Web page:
In couple dancing, the final learning outcome is that the couple dances at a party. It would seem that you should always train together to get the desired result. This is not true. Let's take an example from boxing. An indicator of a boxer's skill is a fight with an opponent, but this does not mean that he constantly has to fight. Also, the ability to dance is built on the possession of one's own body and the ability to interact.
The skill of the teacher is the correct selection of methods so that the student masters the skill. Based on the skill, you can engage in creativity and self-expression in dance. Not everyone knows, but it is no coincidence that almost all social dance dancers have a serious dance background, which is based on the development of individual techniques.
The same can be attributed to the interaction in a pair. The ability to separate in oneself the one who leads and the one who follows the lead is impossible within the framework of studying the sequence of movements in pairs. For this, there are special exercises that make the skill more versatile. For this, the presence of a permanent couple is not necessary, as well as the regular presence of a partner in general.
IMPORTANT! You can’t experiment at a party, and everything should be in its place there: men dance with women.
Getting rid of illusions is a complex internal process. If you leave them to yourself, you can even get the opposite result.
Misconception 5: plasticity and stretching are mandatory attributes of dance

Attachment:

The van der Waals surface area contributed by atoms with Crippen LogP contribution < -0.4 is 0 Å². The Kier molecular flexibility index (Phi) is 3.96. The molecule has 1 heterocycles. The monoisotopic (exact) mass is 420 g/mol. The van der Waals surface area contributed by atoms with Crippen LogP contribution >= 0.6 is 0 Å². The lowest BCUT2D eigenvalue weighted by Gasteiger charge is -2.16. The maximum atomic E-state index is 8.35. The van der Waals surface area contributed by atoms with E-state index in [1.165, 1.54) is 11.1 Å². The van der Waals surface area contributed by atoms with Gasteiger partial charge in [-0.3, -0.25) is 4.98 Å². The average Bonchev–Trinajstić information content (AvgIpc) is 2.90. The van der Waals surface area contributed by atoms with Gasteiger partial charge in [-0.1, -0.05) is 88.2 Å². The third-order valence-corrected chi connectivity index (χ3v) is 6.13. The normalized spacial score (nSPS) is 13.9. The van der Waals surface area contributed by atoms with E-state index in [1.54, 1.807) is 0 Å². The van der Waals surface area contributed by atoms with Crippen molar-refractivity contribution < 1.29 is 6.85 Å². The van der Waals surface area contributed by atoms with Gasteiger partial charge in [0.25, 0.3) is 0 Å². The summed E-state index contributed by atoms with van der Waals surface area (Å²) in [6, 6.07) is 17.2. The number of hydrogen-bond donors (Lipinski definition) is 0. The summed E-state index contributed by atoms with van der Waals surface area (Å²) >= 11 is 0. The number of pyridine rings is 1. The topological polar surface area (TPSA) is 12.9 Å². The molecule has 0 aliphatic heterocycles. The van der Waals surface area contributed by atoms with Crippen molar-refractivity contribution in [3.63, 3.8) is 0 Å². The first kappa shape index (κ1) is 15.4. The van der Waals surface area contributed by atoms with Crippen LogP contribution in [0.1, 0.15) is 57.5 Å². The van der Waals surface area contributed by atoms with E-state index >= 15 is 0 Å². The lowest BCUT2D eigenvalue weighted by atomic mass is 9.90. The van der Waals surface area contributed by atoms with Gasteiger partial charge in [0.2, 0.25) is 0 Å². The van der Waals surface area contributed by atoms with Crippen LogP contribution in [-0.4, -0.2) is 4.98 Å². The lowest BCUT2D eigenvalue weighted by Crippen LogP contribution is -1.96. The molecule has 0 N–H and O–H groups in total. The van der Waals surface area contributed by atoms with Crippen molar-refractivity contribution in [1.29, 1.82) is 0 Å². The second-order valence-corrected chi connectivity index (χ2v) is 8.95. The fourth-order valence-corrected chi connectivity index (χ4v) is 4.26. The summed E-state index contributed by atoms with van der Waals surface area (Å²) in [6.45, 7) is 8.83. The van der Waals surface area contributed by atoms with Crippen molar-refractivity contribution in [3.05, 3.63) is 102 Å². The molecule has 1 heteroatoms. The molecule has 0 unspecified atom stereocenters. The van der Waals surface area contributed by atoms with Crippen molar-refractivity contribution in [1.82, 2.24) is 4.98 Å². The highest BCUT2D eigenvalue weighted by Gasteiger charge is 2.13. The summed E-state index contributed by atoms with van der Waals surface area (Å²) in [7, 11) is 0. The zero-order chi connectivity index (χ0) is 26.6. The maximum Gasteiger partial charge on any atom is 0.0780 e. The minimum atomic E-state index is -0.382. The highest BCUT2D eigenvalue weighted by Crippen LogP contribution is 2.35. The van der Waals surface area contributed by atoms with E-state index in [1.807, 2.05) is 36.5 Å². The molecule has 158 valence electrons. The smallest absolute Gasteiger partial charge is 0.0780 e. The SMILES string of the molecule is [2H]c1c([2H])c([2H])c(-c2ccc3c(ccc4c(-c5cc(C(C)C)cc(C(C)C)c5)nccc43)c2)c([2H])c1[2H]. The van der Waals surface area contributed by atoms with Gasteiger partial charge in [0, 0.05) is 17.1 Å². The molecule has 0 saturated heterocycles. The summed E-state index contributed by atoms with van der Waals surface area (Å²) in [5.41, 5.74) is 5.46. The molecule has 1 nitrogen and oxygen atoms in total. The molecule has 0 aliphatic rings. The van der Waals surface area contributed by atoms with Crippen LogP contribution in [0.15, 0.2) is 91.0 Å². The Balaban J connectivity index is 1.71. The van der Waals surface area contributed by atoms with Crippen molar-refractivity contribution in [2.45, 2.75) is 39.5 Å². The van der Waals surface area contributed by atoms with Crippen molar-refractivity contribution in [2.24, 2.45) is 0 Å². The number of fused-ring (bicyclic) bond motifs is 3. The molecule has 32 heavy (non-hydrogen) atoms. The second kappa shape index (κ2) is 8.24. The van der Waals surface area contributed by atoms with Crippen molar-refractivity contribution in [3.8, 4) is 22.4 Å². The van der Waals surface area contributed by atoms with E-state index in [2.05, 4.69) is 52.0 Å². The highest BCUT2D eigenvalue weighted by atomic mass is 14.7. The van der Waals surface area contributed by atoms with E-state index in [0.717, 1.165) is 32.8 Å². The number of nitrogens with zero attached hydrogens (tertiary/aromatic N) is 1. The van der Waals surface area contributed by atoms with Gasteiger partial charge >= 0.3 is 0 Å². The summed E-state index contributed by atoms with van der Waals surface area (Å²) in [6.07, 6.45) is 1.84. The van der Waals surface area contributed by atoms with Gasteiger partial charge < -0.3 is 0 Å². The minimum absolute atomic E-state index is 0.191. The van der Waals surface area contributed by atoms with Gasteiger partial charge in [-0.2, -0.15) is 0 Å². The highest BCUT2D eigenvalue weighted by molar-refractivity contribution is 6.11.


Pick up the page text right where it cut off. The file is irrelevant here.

Much depends on the genre of dance that you want to master. In previous articles, I have already mentioned that different dance styles are suitable for different ages. It is appropriate to dance hip-hop in adolescence or youth, Argentine tango is a more adult dance, it is important to enter classical choreography at a young age.
The degree of necessary plasticity and sensitivity to the dance direction also correlates. For example, breaking requires great physical effort and dexterity. Elements are built on acrobatics and high speed of execution. Whom do they suit best? Obviously young people.
There is a lot of interaction in salsa. It is necessary to feel the partner subtly, to be able to show a variety of figures and elements. Twine or acrobatics are completely inappropriate here. However, a variety of ways to show oneself are required. Accordingly, the dance is youthful, but not at all childish.
The older the dance, the less stretching or acrobatics is required. The main emphasis is on the quality of technology, the variety of ideas and the ability to show plasticity.
Misconception 6: Mirrors are necessary for learning
There is a set of tools that dancers use to learn how to dance. The fact is that the dancer needs to receive feedback on how his movements look from the side. It is impossible to dance and see yourself from the side at the same time. The most common tool is a mirror. But not the only one.
Like any auxiliary tool, mirrors have positive and negative effects. The positive is that they can receive feedback in real time and technically it is not very difficult. The downside can be dependence on mirrors. A situation where a dancer cannot capture the feeling of dancing, such as on stage or at a party. For these purposes, you can use, among other things, video filming or proper preparation.
In many countries in Latin America, dance classrooms are not equipped with mirrors. Classes are held in bars or large halls. The dancers initially form the skill of focusing on the inner sensation, and not the habit of looking for their reflection in the mirror with their eyes.
Misconception 7: there is a lot of obsceneness in dancing
A common question from novice dancers who are taking their first steps in more contact couple dances is “in order to dance cool, there must be passion within a couple?”. I immediately answer that no, not necessarily. Kizomba, bachata and Argentine tango attract many with their close contact. Like any other contact in our everyday life, in dances, contact can be different. We hug friends, parents, children. These hugs can wear many different shades. Sexual overtones are one of many.